The Red Bulls will have to be a little more lively if they want to fill the 25,000 seat stadium they just broke ground on (interesting week in the New York area, as the Yankees also broke ground on the new Yankee Stadium -- personally, I'd like to see the old one preserved and turned into a soccer stadium -- it's about time there was a team in New York City -- but the old park is going to become a garage, or something like that).

D.C. United is once again going to add another middling Argentine (my spell-check, which I rarely use, prefers 'Argentine to Argentinian') player, named Matias Donnet. At least, I'm assuming he's probably more Facundo Erpen than Christian Gomez.

US Nationals: Eddie Johnson is on his way to England -- to West Bromwich Albion -- not an EPL squad. Still, maybe some time there can get his once seemingly prodigious talent and endlessly promising career back on track. Reportedly, MLS turned down an offer from Rosenborg of Norway for Jimmy Conrad. I wonder if it was the money, or the team. Does MLS want to to keep Jimmy here or are they hoping for a higher level league to offer Conrad a chance? The best news is that Clint Dempsey is being chased by West Ham United. If Dempsey gets the chance to learn and develop in the EPL, the U.S. may yet get a world class striker.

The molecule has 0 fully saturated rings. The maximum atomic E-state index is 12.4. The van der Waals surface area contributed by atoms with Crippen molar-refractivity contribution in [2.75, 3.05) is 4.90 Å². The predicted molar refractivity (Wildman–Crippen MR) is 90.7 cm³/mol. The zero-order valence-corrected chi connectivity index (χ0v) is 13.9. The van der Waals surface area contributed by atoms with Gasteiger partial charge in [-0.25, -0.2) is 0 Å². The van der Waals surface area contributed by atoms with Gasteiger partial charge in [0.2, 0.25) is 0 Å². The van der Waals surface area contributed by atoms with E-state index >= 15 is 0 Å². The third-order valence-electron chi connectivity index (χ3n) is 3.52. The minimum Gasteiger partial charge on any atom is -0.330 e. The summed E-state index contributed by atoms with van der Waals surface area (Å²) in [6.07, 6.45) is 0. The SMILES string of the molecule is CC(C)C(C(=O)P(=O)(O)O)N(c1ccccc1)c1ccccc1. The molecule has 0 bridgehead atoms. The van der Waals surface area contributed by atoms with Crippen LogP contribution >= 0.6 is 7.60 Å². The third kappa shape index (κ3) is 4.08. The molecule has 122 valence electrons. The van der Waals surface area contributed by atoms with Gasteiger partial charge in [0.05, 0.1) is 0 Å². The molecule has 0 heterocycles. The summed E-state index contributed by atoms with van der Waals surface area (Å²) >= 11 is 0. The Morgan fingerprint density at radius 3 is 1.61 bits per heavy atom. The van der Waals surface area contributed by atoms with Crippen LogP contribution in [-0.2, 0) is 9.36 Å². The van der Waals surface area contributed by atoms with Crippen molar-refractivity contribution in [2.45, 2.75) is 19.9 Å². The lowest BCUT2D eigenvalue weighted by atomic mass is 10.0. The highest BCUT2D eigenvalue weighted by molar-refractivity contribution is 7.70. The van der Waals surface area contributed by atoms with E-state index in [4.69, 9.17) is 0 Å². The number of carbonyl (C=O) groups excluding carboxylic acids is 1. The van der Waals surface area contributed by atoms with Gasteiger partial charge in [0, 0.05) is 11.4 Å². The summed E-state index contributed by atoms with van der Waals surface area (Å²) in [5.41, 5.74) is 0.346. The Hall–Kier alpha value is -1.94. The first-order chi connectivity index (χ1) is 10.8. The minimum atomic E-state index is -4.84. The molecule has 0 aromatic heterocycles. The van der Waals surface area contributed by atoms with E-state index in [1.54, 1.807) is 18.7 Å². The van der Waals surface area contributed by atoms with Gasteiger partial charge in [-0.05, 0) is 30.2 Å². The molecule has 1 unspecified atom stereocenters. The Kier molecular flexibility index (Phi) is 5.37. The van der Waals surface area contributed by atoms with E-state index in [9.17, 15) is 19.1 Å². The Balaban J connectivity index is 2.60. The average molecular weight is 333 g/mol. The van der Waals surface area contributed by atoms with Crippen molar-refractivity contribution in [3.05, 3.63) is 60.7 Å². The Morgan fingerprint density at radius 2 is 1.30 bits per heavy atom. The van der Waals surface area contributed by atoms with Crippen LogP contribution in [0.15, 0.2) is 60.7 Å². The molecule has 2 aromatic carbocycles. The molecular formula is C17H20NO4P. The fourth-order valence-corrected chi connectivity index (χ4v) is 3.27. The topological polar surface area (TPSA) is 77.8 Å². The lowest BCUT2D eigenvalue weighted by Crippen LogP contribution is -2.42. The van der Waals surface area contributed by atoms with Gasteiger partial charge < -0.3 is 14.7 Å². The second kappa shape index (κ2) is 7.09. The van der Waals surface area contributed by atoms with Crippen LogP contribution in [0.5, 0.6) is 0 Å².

Yanks abroad news also includes one 14 year-old Shaun Greenfield from Del Ray getting a shot with Atletico Madrid's youth squad, and a 13 year-old Sebastian Lletget, from Snata Clara, getting a 3-week look with the West Ham youth. And Lee Nguyen, a young talent for whom I have extremely high hopes, did get in as a very late sub for PSV's match with Ajax. Hopefully, he'll start earning some playing time. I'm dreaming of a future US attack featuring Nguyen and Dempsey.